As Norman Yoshio Mineta, the former Democrat Cabinet member under both George W. Bush and William J. Clinton explained, it was, I think he meant, as if Japanese-Americans were then not allowed to own property in California, unless there really was a law like that. Some have suggested Anglo farmers wanted Mexicans and Mexican-Americans to work on their farms, not Japanese-Americans and FDR conceded, an "over-the-barrel" bind of strategic resources in time of war. The few people I've met associated with the internments were often pro-American democracy, Morris Opler, PhD, anthropologist, helped write three of the four briefs brought before the US Supreme Court on behalf of internees, i.e., Americans have rights as did his study people, the Apache, misunderstood. His brother Marvin Opler, PhD was also a noted anthropologist I once had the time to study with in Buffalo, NY. My father in WWII in Italy had quite a respect for the so-called "nisei" (second generation) who fought bravely there, earning more decorations than any other unit, and elsewhere, at great loss in some circumstances, i.e. Battle of the Bulge, rescuing US Army Texans.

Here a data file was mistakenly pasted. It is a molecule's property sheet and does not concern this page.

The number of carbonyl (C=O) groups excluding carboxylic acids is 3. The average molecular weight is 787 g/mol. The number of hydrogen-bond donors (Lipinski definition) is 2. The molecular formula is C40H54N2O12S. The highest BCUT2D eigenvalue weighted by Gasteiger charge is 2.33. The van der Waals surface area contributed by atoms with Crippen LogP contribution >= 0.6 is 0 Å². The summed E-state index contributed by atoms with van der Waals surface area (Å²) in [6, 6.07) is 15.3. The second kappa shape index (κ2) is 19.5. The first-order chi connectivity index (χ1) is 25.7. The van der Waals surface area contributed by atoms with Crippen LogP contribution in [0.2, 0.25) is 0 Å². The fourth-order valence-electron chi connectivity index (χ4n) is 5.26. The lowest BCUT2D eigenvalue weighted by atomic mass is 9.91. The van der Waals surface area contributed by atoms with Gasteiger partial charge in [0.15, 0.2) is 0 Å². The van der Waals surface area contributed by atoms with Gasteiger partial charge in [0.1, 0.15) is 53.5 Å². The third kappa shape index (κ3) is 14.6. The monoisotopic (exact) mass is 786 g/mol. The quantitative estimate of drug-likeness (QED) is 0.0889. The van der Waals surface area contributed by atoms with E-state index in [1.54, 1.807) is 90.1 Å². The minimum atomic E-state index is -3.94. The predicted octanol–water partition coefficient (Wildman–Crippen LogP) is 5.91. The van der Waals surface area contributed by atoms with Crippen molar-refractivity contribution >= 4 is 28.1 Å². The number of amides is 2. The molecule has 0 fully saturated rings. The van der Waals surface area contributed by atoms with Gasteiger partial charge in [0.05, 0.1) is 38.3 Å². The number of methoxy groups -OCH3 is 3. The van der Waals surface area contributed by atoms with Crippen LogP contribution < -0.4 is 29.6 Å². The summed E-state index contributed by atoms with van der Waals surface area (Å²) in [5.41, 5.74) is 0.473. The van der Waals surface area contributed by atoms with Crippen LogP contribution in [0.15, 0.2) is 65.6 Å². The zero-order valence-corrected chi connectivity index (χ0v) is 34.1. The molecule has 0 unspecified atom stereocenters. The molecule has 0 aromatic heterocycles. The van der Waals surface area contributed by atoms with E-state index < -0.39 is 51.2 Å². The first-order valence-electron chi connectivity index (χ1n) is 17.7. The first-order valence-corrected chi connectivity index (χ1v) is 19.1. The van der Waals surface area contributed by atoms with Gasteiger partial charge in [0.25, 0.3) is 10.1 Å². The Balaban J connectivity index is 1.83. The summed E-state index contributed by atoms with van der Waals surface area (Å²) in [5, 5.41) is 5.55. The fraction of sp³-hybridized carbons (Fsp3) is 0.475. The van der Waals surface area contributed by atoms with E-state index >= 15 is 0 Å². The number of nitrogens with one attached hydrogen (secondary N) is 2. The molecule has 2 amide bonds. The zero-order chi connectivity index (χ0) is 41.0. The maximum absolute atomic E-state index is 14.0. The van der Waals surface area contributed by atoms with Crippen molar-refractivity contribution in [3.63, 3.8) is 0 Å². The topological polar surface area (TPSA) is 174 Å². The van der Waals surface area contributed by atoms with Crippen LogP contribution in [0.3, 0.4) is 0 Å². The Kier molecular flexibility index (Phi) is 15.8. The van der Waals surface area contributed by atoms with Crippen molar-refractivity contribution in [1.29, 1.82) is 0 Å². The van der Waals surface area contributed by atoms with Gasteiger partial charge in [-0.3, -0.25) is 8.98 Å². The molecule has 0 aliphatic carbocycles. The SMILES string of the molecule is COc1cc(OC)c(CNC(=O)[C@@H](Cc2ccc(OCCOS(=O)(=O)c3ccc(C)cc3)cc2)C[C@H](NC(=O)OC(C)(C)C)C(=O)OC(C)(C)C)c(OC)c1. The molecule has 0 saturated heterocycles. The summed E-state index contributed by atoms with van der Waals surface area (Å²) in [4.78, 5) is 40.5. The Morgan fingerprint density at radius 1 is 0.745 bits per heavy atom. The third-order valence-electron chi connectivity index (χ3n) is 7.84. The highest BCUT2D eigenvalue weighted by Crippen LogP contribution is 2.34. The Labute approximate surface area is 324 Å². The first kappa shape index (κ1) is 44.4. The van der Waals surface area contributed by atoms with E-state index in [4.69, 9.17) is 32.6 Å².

NY Times “Bob Fletcher Dies at 101; Saved Farms of Interned Japanese-Americans”
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